So what are communications like?  You might be surprised.  ´Right now I´m staying at an inexpensive hotel that has t.v.  I get 68 stations.  How´s that.  CNN, ESPN, Fox, History Channel, Discovery.  I watch soocer games from all over the World – Europe (UEFA Cup), Latin America (the Copa de Liberatores), and the U.S. (MSL).  The men´s and women´s NCAA basketball finals, NBA games and MLB (they like the Yankees, the Mets, and the Red Sox the most)  Several staions emanating from Mexico, and a couple of more from Colombia.  A couple of stations  in Chinese.  Impressed yet?!!! Cartoons, cooking shows, do it yourself shows and lots of beauty/fashion shows.  Lots of movies in Spanish (Mexico especially), English (guess where?), German and French.  Some dubbed, many with subtitles.

     Telephones?  Land lines are scarce and expensive to install.  So a lot of people do not have land lines.  No problem.  If you can´t afford to own a phone, you simply go to a public phone store.  There are several providers, and it seemslike ther´s a place on every block.  And it´s cheap. I can call the U.S. for ten minutes for about $3.  Incidentally, U.S. dollars are the currency here, so everything is super easy, including ATM machines.  But a ton of people, including lots of teenagers have their own cell phones.  Those towers are less expensive to build than land lines, so Ecuador will probably be skipping that whole land line thing that we did for over a 100 years.  Text messaging appears to be equally of interest here as in Bradford.

    Internet?  No problem.  There´s an internet place or two on every block of every town.  These places are commercial computer labs, and they are filled with people surfing the web (one place has a sign that says porn will break the machines), emailing people, writing papers, and videocalling people all over the world.


     We don´t really dance too much in the U.S.  Ibarra is full of discoteques (spelling?).  Not too busy on school nights, but they are packed on Friday and Saturday nights.  Some places cater to teens.  The drinking age here is 18, and I don´t know if they card anyone.  You can by individual drinks, but most groups of people (small or large) buy setups and a bottle, and serve themselves.  And they dance.  Ni, I mean they dance!  The music booms, the lights flash, the mirrors provide multiple images of all the dancers as song after song transitions unnoticeably from one to the next.  Out-of-shape people need not apply.  What´s interesting is that these places are packed with people of all ages, not just the young.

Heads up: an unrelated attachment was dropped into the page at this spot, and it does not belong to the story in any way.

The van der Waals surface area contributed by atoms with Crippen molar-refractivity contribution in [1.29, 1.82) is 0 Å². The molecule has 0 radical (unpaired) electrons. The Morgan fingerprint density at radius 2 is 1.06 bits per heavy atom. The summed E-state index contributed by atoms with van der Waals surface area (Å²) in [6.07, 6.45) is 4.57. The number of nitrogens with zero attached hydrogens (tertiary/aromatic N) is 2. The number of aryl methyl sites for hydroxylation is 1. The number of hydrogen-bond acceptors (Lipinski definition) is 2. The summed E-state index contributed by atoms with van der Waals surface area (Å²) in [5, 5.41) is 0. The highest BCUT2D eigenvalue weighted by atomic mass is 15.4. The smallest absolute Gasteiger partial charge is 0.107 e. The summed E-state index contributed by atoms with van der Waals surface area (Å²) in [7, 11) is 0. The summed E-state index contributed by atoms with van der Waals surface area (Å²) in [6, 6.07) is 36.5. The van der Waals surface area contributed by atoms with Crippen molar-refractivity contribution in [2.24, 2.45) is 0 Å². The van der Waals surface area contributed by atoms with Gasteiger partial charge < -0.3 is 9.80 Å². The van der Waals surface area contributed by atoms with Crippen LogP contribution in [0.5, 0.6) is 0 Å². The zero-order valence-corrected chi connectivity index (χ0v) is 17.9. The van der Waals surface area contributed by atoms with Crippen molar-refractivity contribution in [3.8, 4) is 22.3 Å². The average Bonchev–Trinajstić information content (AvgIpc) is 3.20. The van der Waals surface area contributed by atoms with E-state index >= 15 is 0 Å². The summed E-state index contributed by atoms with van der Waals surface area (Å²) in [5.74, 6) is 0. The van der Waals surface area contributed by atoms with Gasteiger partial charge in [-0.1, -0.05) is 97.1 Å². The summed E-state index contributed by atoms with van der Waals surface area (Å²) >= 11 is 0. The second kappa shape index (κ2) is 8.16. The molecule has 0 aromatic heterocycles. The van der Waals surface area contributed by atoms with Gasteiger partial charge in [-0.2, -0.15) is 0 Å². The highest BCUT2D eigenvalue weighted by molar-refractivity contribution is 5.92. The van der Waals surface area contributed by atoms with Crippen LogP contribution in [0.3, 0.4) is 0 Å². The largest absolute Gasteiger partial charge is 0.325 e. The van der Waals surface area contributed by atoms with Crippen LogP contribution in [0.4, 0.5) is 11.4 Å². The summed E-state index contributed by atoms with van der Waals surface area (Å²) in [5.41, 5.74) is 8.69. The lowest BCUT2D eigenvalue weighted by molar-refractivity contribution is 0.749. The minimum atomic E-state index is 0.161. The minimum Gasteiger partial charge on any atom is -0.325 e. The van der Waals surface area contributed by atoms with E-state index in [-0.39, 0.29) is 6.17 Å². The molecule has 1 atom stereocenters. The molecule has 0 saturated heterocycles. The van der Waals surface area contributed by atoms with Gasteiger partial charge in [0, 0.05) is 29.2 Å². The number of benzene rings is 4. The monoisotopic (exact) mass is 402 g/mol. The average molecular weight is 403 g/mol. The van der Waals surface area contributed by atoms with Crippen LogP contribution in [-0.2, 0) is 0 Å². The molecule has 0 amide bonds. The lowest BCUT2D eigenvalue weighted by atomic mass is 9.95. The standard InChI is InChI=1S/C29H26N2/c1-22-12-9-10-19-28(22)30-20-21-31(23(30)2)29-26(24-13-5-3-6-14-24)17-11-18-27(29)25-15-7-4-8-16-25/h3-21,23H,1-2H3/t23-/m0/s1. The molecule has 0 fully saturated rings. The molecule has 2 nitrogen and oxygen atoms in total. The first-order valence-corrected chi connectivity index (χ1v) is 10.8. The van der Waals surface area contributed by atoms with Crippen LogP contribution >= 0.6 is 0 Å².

I´m staying at the Hotel Royal Ruiz.  Mr. Ruiz owns the place.  It´s a modern, four story place, with a dining room on the second floor.  You have to picture everything scaled down from what you know in the U.S.  My room is about 12 X 12, and is modestly furnished with a bed, desk, and two end tables.  It has a great view of a 1000´ high ridge ridge to the east  of the city.  I already told you about the t.v.  I have a private bath  with 24-hour hot water (In Ecuador neither is to be taken for granted). A nice breakfast comes with the room. I looked at another place that was in an old home with a BEAUTIFUL indoor, covered patio.  But it had a shared bath, no t.v., and no breakfast.  They wanted $6 a night.  I´m splurging, and paying $16 for what I have.

     I´ll check in again with you soon.  Hasta la vista….


Back in Ecuador

April 2, 2008

Well, it´s taken a while, but I´m finally back in Ecuador.  Had a great travel day going from Buffalo to Newark to Houston to Quito.  I was trying to escape most of a glorious winter in Bradford, but that never quite happened.  When I arrived, the temperature here on the Equator was actually cooller than in Bradford!

Ecuador has been locked in a serious winter this year.  That means rain.  For at least a couple of months, with deaths and landslides all over the country.  Lots of towns have been isolated because landslides have destroyed their only connection to the rest of the country.  A couple of days ago a huge sink hole appeared (or should it be disappeared?) in a major highway interchange south of Quito.  Even bigger than a Pennsylvania pothole.  That´s it for transportation down south.  And it keep raining.  The weather is coming from the east (the Amazon) which is really rare and moisture laden.  It´s just like lake effect but going in the opposite direction.  Let´s call it rain forest effect.  Nobody knows why it is happening, but I´ve heard peope attribute the effect to either global warming or President Bush.

 Speaking of which, there is still a lot of tension down here over the Colombian attack on Colombian guerillas IN Ecuador.  Sovereignty?  What sovereignty?  Now the buzz is that the attack started with a bomb or missile that could only have been fired from a U.S. weapons platform like an Apache helicopter.  The thinking is that it must have been us because we have the smartest weapons.  If a U.S. aircraft did fire something, who would have to have known?  Hmmm.  And we have a Navy base here in Ecuador.

 Everybody is following our presidential election.  The younger people I´ve talked to (young is relative – I´m talking about 30 -40 year olds!) are pulling for Obama, but wonder if an African-American is electable.

I´m in Ibarra right now.  About two hours north of Quito on the Pan American Highway.  Rainy and foggy the whole way up.  Today is a settling in day.  Visit with friends an colleagues at the local university, refamiliarize myself with the city after two years absence, etc.

I´m completely new at this blog stuff, so bear with me.  Hope this is interesting to someone, or maybe a cure for insomnia.

Hello world!

April 2, 2008